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Approved research

A genetic study of human cognitive function and age-related cognitive decline

Principal Investigator: Dr Albert Tenesa
Approved Research ID: 7908
Approval date: December 1st 2014

Lay summary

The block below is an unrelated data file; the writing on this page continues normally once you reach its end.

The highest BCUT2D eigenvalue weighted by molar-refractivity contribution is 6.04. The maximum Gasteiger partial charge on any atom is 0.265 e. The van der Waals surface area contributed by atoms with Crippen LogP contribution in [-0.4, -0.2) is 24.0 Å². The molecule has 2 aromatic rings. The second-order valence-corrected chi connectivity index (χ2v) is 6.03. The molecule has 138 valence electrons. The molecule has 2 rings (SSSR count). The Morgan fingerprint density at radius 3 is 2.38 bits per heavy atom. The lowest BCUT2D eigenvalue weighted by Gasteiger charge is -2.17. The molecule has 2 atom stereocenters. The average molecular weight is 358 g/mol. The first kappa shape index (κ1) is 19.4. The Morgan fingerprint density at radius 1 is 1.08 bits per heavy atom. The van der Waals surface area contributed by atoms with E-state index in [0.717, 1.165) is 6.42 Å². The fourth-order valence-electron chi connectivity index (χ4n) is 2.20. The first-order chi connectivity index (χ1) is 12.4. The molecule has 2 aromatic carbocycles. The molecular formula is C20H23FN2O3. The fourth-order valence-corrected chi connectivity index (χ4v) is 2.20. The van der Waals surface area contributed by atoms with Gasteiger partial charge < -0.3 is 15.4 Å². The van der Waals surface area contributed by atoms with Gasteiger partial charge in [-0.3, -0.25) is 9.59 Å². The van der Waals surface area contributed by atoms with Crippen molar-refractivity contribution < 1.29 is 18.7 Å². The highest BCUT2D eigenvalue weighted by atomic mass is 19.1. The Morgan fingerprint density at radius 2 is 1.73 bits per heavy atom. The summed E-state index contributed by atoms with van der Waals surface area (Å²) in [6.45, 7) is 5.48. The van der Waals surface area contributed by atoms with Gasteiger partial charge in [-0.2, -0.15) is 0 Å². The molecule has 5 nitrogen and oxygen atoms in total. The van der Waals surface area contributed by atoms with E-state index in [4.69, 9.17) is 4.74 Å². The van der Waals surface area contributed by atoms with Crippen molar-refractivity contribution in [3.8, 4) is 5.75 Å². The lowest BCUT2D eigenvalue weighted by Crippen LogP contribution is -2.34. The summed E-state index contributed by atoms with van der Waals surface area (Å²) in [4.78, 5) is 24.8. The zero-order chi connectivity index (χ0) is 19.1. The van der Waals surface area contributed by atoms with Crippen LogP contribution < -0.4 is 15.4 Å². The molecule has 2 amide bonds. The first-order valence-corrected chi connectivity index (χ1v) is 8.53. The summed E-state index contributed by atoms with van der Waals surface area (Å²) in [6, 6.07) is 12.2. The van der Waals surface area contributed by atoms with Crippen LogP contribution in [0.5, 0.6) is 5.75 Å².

The aim of the current study is to gain further understanding of the genetic factors that underlie human cognition and cognitive decline by identifying the genes that contribute to variation in cognitive function in the UK Biobank. The project will correlate genetic and phenotypic variation to identify genes that contribute to memory and processing speed (pairs matching, prospective, numeric, light pattern memory, reaction time and fluid intelligence), and develop predictors of cognitive impairment based on genetic markers. Cognitive impairment is a major health and social issue in ageing populations. Age-related cognitive decline is costly to the individual, his relatives and society in general. It represents a major financial burden to the health services and often precedes dementia, illness or death. Individual variation in cognitive ageing is partly genetic and partly environmental. About 50% of the cognitive variation is genetic. Identifying the genes that contribute to cognitive ageing would allow developing better prediction models of cognitive impairment, thereby facilitating early intervention; and better understanding of the molecular basis of disease that could eventually provide better or new treatments. Cognitive measurements and their change will be compared to the genetic variations measured from blood DNA. We expect that variation in DNA within, or nearby, genes relevant to cognitive function will correlate with differences in cognitive function among individuals. We will use statistical methods to test if any of the hundreds of thousands of single nucleotide polymorphisms (SNPs), a type of genetic variation, measured in the UK Biobank is associated with changes in cognition. Subset of the cohort with cognitive measurements that had cognitive measurements at recruitment.